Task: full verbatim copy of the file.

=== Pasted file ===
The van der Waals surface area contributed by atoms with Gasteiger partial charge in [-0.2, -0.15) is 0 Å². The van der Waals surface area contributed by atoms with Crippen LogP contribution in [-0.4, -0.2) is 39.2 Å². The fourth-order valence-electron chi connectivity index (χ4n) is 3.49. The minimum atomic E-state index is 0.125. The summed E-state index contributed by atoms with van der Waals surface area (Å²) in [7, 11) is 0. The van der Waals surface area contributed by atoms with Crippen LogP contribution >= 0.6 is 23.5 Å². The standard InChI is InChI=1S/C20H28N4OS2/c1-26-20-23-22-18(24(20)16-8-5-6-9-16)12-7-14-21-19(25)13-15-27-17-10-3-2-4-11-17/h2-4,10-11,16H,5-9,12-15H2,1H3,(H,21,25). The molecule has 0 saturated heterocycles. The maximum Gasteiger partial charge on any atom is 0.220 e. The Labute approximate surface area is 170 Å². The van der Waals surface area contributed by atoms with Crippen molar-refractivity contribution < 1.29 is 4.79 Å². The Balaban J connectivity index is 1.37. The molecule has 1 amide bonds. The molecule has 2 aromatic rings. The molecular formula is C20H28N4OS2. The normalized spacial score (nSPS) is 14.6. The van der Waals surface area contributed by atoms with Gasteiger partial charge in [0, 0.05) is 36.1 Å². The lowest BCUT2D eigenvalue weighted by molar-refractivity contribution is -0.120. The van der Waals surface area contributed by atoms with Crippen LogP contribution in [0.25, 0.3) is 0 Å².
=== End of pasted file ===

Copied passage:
The van der Waals surface area contributed by atoms with Gasteiger partial charge in [-0.2, -0.15) is 0 Å². The van der Waals surface area contributed by atoms with Crippen LogP contribution in [-0.4, -0.2) is 39.2 Å². The fourth-order valence-electron chi connectivity index (χ4n) is 3.49. The minimum atomic E-state index is 0.125. The summed E-state index contributed by atoms with van der Waals surface area (Å²) in [7, 11) is 0. The van der Waals surface area contributed by atoms with Crippen LogP contribution >= 0.6 is 23.5 Å². The standard InChI is InChI=1S/C20H28N4OS2/c1-26-20-23-22-18(24(20)16-8-5-6-9-16)12-7-14-21-19(25)13-15-27-17-10-3-2-4-11-17/h2-4,10-11,16H,5-9,12-15H2,1H3,(H,21,25). The molecule has 0 saturated heterocycles. The maximum Gasteiger partial charge on any atom is 0.220 e. The Labute approximate surface area is 170 Å². The van der Waals surface area contributed by atoms with Crippen molar-refractivity contribution < 1.29 is 4.79 Å². The Balaban J connectivity index is 1.37. The molecule has 1 amide bonds. The molecule has 2 aromatic rings. The molecular formula is C20H28N4OS2. The normalized spacial score (nSPS) is 14.6. The van der Waals surface area contributed by atoms with Gasteiger partial charge in [0, 0.05) is 36.1 Å². The lowest BCUT2D eigenvalue weighted by molar-refractivity contribution is -0.120. The van der Waals surface area contributed by atoms with Crippen LogP contribution in [0.25, 0.3) is 0 Å².